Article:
D1219 |
EGU2020-19084<span style="font-size: .8em!important; font-weight: bold; vertical-align: super; color: green!important;"></span>
Tom Vincent-Dospital, Renaud Toussaint, Stéphane Santucci, Loïc Vanel, Daniel Bonamy, Lamine Hattali, Alain Cochard, Eirik Grude Flekkøy, and Knut Jørgen Måløy

The growth of fractures within mechanically loaded materials often shows two different behaviors. When loaded below a particular threshold in energy release rate, cracks tend indeed to creep at very slow velocities, while the rupture becomes catastrophic beyond this threshold, with propagation velocities approaching that of the material mechanical waves. Understanding according to which of these two behaviors a material is prone to break is of paramount importance, notably in engineering, where the brittle rupture of structures can lead to unpredicted disasters. It is also fundamental in Earth science, as damaging earthquakes  are rather generated by abrupt ruptures in the crustal rocks than by their slow deformations. To explain both behaviors, we focus here on the thermal effects which are auto-induced by the growth of cracks. During their propagation, some of the system’s energy is indeed partly dissipated by Joule heating, which is arising from the friction in a damaged zone around the fracture fronts. The heat hence generated can in return have a significant impact on the physics of the propagation. For instance, the stability of faults is believed to be affected by the thermo-pressurization of their in situ fluids. Independently of this effect, we show, how statistical physics, as understood by an Arrhenius law that includes the dissipation and diffusion of heat around the fracture tip, can explain the full dynamics of cracks, from the slow creep to the fast rupture.

We indeed show that such a model can successfully describe most of the experimentally reported fracture rheology, quantified in terms of velocity / energy release rate relations, in two different types of polymers, acrylic glasses and pressure sensitive adhesives, over eight decades of crack velocities. In these two cases, it is sufficient to assume that these polymers are homogeneous to model their failure. Yet, we in addition illustrate how the thermal disorder, from both the ambient temperature and the propagation induced heat, should interact with the matter typical quenched disorder in fracture energy. Numerical simulations of planar cracks in heterogeneous media indeed show that such quenched disorder helps to trigger hot avalanches in the propagation of cracks, making the overall toughness of a material highly dependent on both its heterogeneities, as it is often reported in the literature, and its thermal properties.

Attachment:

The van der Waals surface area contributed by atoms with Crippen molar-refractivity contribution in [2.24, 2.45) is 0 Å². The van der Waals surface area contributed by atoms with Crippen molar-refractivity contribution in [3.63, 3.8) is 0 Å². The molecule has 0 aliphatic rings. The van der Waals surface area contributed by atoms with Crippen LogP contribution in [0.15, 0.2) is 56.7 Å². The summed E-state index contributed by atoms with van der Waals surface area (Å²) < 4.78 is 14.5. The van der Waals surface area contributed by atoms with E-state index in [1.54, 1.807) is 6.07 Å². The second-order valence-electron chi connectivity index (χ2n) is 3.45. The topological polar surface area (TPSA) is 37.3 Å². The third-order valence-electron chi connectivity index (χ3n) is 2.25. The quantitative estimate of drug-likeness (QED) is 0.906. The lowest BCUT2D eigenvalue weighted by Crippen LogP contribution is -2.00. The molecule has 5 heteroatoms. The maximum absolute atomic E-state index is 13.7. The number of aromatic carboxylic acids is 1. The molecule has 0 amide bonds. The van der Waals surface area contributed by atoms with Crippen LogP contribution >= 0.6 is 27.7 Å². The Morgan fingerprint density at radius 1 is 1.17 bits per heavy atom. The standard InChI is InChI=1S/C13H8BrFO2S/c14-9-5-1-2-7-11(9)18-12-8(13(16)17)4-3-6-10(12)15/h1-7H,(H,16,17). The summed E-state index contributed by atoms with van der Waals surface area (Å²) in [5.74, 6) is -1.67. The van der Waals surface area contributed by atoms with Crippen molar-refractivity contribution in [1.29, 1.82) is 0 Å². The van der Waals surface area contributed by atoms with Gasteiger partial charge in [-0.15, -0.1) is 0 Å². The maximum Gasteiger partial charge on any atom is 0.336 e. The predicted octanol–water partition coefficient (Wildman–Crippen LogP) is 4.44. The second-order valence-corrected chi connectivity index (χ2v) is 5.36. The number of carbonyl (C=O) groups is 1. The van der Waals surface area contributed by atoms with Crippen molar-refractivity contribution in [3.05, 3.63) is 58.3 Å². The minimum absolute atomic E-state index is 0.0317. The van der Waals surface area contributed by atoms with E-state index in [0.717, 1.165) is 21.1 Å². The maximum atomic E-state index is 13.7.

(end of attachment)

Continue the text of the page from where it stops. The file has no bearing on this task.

How to cite: Vincent-Dospital, T., Toussaint, R., Santucci, S., Vanel, L., Bonamy, D., Hattali, L., Cochard, A., Flekkøy, E. G., and Måløy, K. J.: To creep or to snap? How induced heat governs the brittleness of matter, EGU General Assembly 2020, Online, 4–8 May 2020, EGU2020-19084, https://doi.org/10.5194/egusphere-egu2020-19084, 2020

D1220 |
EGU2020-19783<span style="font-size: .8em!important; font-weight: bold; vertical-align: super; color: green!important;"></span>
Piernicola Lollino, Nunzio Luciano Fazio, Michele Perrotti, Alessio Genco, Gaetano Elia, and Matteo Oryem Ciantia